Winner of SGA presidency called into question

Lashana Harney

The future of the Student Government Association’s next president is being called into question.

Following Tuesday’s senate meeting, current SGA President Nicki Taylor announced via email that an emergency SGA Judicial Council meeting will be held next week to hear an election appeal request. 

According to Taylor, the Judicial Council received an anonymous request on April 1 that Glasgow sophomore Jay Todd Richey be disqualified for violating  an election code.  

The source said they had photographic proof of campaign materials placed on doors within academic buildings on campus, such as the Thompson Complex. 

According to SGA’s Election Code 3.4.6., “There shall be no campaign material distributed into or onto doors or doorways on campus.”

If Richey is disqualified, Brian Chism—who lost the initial election— would gain the presidency.

Chism said he didn’t want to take a stance on the severity of the election code violation, but instead believes that verdict is for Judicial Council to decide.

“It is out of our hands,” Chism said.

The meeting will take place on April 16 at 4 p.m. in the Senate Chambers inside Downing Student Union. The meeting will be open to the public and students will be given the option to speak at the beginning of the meeting. The Judicial Council is expected to come to a decision that night. 

Taylor said, however, that it’s possible the author of the anonymous request may not come forward. If that is the case, Richey will defend his side and the council will have to make a decision based on Richey’s testament and the appeal filed.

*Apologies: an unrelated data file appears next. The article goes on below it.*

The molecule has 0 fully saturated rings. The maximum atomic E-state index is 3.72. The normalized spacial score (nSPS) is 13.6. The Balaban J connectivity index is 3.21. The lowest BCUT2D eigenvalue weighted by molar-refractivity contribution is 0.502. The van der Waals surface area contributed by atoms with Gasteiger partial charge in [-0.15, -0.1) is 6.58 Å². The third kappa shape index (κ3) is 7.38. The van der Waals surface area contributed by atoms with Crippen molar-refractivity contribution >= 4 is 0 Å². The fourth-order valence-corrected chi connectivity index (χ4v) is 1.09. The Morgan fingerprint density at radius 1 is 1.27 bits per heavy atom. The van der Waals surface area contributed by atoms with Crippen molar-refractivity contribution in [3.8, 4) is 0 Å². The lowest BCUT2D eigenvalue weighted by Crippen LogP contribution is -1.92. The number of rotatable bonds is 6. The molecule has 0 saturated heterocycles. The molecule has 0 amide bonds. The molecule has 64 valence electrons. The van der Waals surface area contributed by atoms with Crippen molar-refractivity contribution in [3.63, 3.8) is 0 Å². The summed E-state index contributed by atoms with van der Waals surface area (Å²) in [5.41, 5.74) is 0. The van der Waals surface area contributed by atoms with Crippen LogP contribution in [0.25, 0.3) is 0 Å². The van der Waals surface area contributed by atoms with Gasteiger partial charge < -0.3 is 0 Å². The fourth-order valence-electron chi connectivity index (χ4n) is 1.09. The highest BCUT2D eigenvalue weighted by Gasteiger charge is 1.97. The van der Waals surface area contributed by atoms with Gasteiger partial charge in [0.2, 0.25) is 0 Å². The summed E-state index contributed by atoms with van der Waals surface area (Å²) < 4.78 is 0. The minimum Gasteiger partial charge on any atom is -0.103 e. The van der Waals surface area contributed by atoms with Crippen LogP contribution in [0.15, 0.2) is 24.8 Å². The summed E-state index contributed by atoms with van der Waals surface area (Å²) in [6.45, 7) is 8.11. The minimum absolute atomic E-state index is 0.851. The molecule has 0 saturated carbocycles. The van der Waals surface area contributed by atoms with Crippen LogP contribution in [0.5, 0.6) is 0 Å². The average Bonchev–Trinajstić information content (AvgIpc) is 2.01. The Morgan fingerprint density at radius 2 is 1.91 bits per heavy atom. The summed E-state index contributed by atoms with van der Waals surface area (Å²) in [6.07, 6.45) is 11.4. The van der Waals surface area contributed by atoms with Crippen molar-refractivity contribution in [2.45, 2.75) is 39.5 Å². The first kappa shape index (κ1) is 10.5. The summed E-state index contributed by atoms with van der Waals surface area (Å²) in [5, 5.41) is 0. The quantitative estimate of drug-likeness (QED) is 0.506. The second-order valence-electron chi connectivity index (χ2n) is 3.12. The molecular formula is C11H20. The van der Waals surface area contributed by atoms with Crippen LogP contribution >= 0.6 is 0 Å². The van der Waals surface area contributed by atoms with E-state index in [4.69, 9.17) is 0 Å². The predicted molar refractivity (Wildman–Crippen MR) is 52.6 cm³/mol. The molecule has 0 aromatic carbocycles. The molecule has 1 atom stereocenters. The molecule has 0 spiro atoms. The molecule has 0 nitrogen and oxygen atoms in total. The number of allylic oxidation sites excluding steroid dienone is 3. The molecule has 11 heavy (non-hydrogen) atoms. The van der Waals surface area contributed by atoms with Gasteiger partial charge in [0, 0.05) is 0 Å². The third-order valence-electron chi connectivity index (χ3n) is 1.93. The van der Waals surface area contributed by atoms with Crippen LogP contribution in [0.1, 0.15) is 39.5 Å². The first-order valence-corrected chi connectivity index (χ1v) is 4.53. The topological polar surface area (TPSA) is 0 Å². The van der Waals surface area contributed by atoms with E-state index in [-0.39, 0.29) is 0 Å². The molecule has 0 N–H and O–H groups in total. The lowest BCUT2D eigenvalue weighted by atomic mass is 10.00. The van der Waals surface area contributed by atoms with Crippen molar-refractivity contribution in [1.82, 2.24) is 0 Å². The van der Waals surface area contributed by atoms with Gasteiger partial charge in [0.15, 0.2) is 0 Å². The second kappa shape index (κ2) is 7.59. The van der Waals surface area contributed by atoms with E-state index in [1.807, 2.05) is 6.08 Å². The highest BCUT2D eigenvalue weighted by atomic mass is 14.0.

“Unless they come forward there is really nothing we can do to show the other side,” Taylor said.

Taylor said as SGA president, it is her job to stay impartial.

“I will stand behind whatever Judicial Council decides and I haven’t talked to them on any one way or another on how they should decide,” she said. “I’m leaving it entirely up to them and I am trying to stay as neutral as possible.”

Upon hearing about the appeal, Richey said he was stunned.

 “I had read through the election codes at least 10 times to make sure there were no violations that I committed, to make sure there was nothing that could be brought against me,” he said.

However, Richey admitted a violation is still a violation. 

“A single poster on a door, yes, that’s breaking the rules,” said Richey. “That is a violation of the election codes and I should be held accountable, but that doesn’t have the potential to lead to hundreds and hundreds of votes in my favor. Unless, it’s a very special door on campus that I guess everyone would see.”